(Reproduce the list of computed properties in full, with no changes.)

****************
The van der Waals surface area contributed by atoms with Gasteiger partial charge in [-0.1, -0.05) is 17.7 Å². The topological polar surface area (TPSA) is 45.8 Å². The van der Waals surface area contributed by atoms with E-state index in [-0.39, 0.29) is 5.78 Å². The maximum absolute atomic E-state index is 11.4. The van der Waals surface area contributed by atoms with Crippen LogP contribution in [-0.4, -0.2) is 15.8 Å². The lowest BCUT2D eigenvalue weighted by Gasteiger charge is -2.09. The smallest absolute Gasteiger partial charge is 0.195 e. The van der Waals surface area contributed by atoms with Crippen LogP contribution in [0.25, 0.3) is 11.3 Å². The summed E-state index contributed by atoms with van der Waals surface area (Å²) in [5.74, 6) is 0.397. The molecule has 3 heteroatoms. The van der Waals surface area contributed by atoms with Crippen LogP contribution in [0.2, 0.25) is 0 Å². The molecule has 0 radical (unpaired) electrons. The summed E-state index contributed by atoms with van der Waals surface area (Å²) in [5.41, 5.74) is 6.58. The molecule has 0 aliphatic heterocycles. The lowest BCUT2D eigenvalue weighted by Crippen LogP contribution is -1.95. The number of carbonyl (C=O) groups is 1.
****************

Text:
The van der Waals surface area contributed by atoms with Gasteiger partial charge in [-0.1, -0.05) is 17.7 Å². The topological polar surface area (TPSA) is 45.8 Å². The van der Waals surface area contributed by atoms with E-state index in [-0.39, 0.29) is 5.78 Å². The maximum absolute atomic E-state index is 11.4. The van der Waals surface area contributed by atoms with Crippen LogP contribution in [-0.4, -0.2) is 15.8 Å². The lowest BCUT2D eigenvalue weighted by Gasteiger charge is -2.09. The smallest absolute Gasteiger partial charge is 0.195 e. The van der Waals surface area contributed by atoms with Crippen LogP contribution in [0.25, 0.3) is 11.3 Å². The summed E-state index contributed by atoms with van der Waals surface area (Å²) in [5.74, 6) is 0.397. The molecule has 3 heteroatoms. The van der Waals surface area contributed by atoms with Crippen LogP contribution in [0.2, 0.25) is 0 Å². The molecule has 0 radical (unpaired) electrons. The summed E-state index contributed by atoms with van der Waals surface area (Å²) in [5.41, 5.74) is 6.58. The molecule has 0 aliphatic heterocycles. The lowest BCUT2D eigenvalue weighted by Crippen LogP contribution is -1.95. The number of carbonyl (C=O) groups is 1.